There was seven miles between the flashing light in her town and the next flashing light at US441. In between those seven miles of double solid yellow line were mostly cow pastures carved from thin pine woods. The land was low and when it rained, which was often in the summer, little chains of lakes would appear in the pastures and the cows would huddle on the high ground, a mere foot above the low ground. Periodically, lightning would strike a pine tree and catch a field on fire. The fire swept across the grass so quickly that the pine trees on the edges of the fields were only singed on their trunks below the first branches. The fire had a restoring effect on the fields, new shoots of green grass sprouting almost immediately, while the blackened pine trunks tended to stay black for a year or more. Without fire, the grass in the fields was clumpy and brown like an uneven crop of straw wigs.
Never on the many trips to ‘town’, as they called the bigger town 20 miles away, had Jo ever seen anyone tending these cows, or repairing a fence, or just walking around. There were no visible houses attached to the fields, not even a doublewide. The cows were abandoned to fend for themselves, the pastures more like cow prisons than pleasant places to eat grass. But the cows had no burn marks that she could detect. How did the pine trees and grass burn so completely, but the cows were unscathed? Jo pondered this deep mystery almost all the way to the intersection.
There were approximately seven hundred telephone poles between the flashing light in town and the flashing light at US441. Jo counted them down as they passed the unburnt cows, anticipating their arrival at the intersection. At pole 681 the car started slowing to a stop in front of the red flashing light. Jo looked through the front windshield at the cars that rushed by from the left and right. She was fascinated by the speed of the cars as they approached, never slowing at the light, zooming away, their engines changing pitch slightly as they moved past. If she tracked the cars just right by moving her head in sync with their approach, she could get a look at the passengers as they crossed under the flashing light. She could capture them as if in a photo, the persistance of her vision holding them dear for a few seconds.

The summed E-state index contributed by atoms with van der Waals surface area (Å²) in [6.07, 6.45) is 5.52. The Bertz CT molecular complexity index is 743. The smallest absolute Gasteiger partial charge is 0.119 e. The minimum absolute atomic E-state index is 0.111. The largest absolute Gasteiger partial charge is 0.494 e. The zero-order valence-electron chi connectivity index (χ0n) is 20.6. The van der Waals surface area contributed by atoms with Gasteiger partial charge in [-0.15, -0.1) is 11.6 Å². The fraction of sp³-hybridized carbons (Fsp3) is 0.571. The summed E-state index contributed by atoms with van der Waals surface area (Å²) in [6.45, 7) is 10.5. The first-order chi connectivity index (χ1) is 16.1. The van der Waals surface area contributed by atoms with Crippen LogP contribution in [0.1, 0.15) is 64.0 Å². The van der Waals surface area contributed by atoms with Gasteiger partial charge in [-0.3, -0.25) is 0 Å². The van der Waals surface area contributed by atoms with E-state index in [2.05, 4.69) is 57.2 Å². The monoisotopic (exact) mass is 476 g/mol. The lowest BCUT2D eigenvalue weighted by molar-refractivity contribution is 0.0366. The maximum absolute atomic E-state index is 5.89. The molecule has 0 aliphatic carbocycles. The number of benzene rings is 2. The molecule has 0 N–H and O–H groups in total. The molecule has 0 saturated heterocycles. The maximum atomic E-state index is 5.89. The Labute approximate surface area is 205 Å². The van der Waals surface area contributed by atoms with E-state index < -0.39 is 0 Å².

Where, she wondered, are these people going? Obviously it wasn’t to her town. Maybe it was another town. Never, in all the times crossing the intersection had the car she rode in ever turned right or left—it was always straight across, and again on the way home.
Her snapshot captured a boy with sandy hair and red cheeks that looked like trouble. His mother, the driver, was haggard with a frizzy mop tied back from her face, the lines of her face drawn down in a look of tired gloom. Yes, that boy was a handful, Jo decided. His mother was taking him to his aunt’s house in Georgia. There was a military school near his aunt’s house, and he was to be enrolled. His mother had just found out she had the whooping cough, and needed to go to Arizona to get out from under the humidity. The little boy’s daddy had been a pilot in the war, a real spitfire he was, that’s where his son got his rebellion. But the father had been killed, not in the war, but in an accident in the cement yard where he worked. The cement loader had accidently shifted as the boy’s father was supervising, and he was buried under the cement. Unfortunately, it was quick-dry cement.
Jo smiled at this last part. She had read somewhere that the mafia put cement shoes on people they had it in-for then dumped them in the river. Jo was always pleased when she could connect real-world events to her intersection postcards.